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NSA Downplays Scope of Surveillance

Half a year after former National Security Agency contractor Edward Snowden started to unleash classified documents that revealed surveillance of data provided by telecommunications and key cloud and Internet companies, the NSA's top brass spoke out for the first time. But detractors, some who don't believe the NSA's claims, argue the agency has only inflamed the situation, according to those weighing in on social media, blogs and comments added to various reports.

NSA officials gave their first extensive on-the-record interview with 60 Minutes, broadcast last night (transcript),  in an effort to do damage control and correct what the NSA disputes as misinformation about some of Snowden's revelations, which have resulted in deep mistrust by users and IT pros (many of you included) of the privacy and security of their data. Critics came down on CBS for having correspondent John Miller conduct the interview, who was previously an intelligence official, for throwing softballs and a lack of outside analysis to question some of the NSA's claims.

General Keith Alexander, who leads the NSA and U.S. Cyber Command, joined by other agency officials, admitted to the damage incurred from Snowden's revelations. At the same time Alexander and Rick Ledgett, who is tasked with assessing the damage, spoke out in an effort to discredit Snowden and deny some of the claims he has made

Alexander insisted the NSA isn't reading the contents of e-mail and other online communications, nor is it listening to actual phone conversations. "There's no reason that we would listen to the phone calls of Americans," he said. "There's no intelligence value in that. There's no reason that we'd want to read their e-mail. There is no intelligence value in that."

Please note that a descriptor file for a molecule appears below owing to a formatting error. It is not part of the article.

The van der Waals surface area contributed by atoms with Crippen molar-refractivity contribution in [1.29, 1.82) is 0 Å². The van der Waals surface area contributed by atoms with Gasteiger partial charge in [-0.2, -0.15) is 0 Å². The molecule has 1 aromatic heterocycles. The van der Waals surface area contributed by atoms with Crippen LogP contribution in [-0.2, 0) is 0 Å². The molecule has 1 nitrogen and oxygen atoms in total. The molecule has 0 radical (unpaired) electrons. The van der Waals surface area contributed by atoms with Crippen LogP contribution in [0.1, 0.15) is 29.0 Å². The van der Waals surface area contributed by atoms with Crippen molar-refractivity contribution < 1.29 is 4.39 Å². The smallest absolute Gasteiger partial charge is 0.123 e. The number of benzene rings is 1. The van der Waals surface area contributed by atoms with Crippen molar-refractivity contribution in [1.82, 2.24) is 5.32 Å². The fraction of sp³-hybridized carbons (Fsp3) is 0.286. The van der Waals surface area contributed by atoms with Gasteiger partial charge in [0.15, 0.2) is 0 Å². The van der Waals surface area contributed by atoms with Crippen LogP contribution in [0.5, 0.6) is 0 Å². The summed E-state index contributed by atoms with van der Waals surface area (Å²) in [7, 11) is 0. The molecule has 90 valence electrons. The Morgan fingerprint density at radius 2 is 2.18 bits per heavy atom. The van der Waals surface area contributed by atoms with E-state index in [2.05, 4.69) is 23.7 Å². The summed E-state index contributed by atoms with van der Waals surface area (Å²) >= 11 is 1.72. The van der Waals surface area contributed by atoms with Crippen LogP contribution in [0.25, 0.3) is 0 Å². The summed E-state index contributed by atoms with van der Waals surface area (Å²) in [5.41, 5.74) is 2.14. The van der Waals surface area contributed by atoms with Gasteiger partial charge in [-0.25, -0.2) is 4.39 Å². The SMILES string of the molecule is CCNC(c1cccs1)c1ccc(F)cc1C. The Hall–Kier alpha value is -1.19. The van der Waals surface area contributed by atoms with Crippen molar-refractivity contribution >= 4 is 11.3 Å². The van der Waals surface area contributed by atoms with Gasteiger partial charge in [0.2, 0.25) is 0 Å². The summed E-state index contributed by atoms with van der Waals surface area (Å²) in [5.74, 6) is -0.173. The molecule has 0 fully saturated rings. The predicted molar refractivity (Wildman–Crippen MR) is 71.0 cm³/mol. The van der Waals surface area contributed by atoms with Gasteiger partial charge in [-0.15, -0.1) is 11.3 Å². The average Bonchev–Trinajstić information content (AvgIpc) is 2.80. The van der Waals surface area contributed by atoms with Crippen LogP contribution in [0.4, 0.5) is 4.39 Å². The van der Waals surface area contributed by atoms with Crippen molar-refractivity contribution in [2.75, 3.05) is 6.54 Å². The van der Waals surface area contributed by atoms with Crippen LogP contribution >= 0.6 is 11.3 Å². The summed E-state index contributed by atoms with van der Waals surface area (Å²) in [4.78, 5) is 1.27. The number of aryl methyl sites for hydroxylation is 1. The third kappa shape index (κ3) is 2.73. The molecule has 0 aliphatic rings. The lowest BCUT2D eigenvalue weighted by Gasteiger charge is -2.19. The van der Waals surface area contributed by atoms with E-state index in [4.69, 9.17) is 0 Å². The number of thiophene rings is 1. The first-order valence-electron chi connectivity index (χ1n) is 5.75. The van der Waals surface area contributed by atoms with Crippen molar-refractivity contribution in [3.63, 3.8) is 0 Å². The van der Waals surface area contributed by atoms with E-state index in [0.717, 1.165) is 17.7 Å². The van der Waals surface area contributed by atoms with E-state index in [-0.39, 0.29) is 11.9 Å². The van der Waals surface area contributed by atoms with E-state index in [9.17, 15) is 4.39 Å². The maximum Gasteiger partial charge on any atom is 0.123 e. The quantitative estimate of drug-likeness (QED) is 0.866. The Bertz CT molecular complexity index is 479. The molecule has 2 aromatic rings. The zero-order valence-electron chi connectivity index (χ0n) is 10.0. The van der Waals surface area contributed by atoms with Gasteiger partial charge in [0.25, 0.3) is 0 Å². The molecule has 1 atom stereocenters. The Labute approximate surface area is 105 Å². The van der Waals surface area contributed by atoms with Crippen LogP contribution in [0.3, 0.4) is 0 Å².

The only information in the metadata that's analyzed is phone numbers dialed, the parties on the call and the time and day, Alexander said. Only trends that give probable cause are investigated further, he said. "We don't hear the call," he emphasized. "We don't see the names. [We see] the 'to-from number, the duration of the call and the date, time..." He continued by saying the NSA only passes on the specific phone numbers of those communicating with suspicious numbers to the FBI.

But Alexander did acknowledge that the NSA collects the 300,000 phone records of all Americans. Asked why, Alexander explained: "How do you know when the bad guys, who are using the same communications that my daughters use, is in the United States trying to do something bad? The least-intrusive way of doing that is metadata."

Furthermore, Alexander argued that if the NSA had the tools to analyze metadata prior to the September 11, 2001 attacks, it may have found evidence of the planned attacks before they took place. But privacy advocates argue accessing metadata isn't as benign as it sounds and is questionable, if not illegal. Others are concerned for the potential of future abuse.